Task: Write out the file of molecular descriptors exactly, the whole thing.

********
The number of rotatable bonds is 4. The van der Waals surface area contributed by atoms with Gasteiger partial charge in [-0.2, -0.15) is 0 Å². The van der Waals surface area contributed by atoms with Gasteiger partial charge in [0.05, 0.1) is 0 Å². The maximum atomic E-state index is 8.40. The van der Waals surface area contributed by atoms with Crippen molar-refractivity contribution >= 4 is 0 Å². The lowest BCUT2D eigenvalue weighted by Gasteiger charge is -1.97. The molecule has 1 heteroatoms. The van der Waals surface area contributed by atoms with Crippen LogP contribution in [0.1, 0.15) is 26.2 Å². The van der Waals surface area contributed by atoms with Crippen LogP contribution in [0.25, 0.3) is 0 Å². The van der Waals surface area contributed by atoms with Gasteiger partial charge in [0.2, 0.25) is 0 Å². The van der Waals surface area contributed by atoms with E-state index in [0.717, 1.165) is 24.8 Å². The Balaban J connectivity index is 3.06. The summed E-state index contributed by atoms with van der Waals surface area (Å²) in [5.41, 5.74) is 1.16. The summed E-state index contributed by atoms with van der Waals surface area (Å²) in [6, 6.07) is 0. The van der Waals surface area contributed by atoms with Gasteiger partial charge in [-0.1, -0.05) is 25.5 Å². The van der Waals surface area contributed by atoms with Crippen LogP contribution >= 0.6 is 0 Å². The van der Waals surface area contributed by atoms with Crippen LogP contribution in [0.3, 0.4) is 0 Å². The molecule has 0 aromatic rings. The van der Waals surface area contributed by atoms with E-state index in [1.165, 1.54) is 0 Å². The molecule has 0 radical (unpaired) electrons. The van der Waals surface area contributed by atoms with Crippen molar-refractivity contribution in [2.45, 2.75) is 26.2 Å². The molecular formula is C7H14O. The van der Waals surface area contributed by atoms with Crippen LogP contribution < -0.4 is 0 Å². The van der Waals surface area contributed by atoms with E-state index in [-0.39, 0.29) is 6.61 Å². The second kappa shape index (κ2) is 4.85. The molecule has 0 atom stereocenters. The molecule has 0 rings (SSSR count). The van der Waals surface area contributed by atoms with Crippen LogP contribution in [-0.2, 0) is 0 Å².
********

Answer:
The number of rotatable bonds is 4. The van der Waals surface area contributed by atoms with Gasteiger partial charge in [-0.2, -0.15) is 0 Å². The van der Waals surface area contributed by atoms with Gasteiger partial charge in [0.05, 0.1) is 0 Å². The maximum atomic E-state index is 8.40. The van der Waals surface area contributed by atoms with Crippen molar-refractivity contribution >= 4 is 0 Å². The lowest BCUT2D eigenvalue weighted by Gasteiger charge is -1.97. The molecule has 1 heteroatoms. The van der Waals surface area contributed by atoms with Crippen LogP contribution in [0.1, 0.15) is 26.2 Å². The van der Waals surface area contributed by atoms with Crippen LogP contribution in [0.25, 0.3) is 0 Å². The van der Waals surface area contributed by atoms with Gasteiger partial charge in [0.2, 0.25) is 0 Å². The van der Waals surface area contributed by atoms with E-state index in [0.717, 1.165) is 24.8 Å². The Balaban J connectivity index is 3.06. The summed E-state index contributed by atoms with van der Waals surface area (Å²) in [5.41, 5.74) is 1.16. The summed E-state index contributed by atoms with van der Waals surface area (Å²) in [6, 6.07) is 0. The van der Waals surface area contributed by atoms with Gasteiger partial charge in [-0.1, -0.05) is 25.5 Å². The van der Waals surface area contributed by atoms with Crippen LogP contribution >= 0.6 is 0 Å². The van der Waals surface area contributed by atoms with Crippen LogP contribution in [0.3, 0.4) is 0 Å². The molecule has 0 aromatic rings. The van der Waals surface area contributed by atoms with E-state index in [1.165, 1.54) is 0 Å². The molecule has 0 radical (unpaired) electrons. The van der Waals surface area contributed by atoms with Crippen molar-refractivity contribution in [2.45, 2.75) is 26.2 Å². The molecular formula is C7H14O. The van der Waals surface area contributed by atoms with Crippen LogP contribution < -0.4 is 0 Å². The van der Waals surface area contributed by atoms with E-state index in [-0.39, 0.29) is 6.61 Å². The second kappa shape index (κ2) is 4.85. The molecule has 0 atom stereocenters. The molecule has 0 rings (SSSR count). The van der Waals surface area contributed by atoms with Crippen LogP contribution in [-0.2, 0) is 0 Å².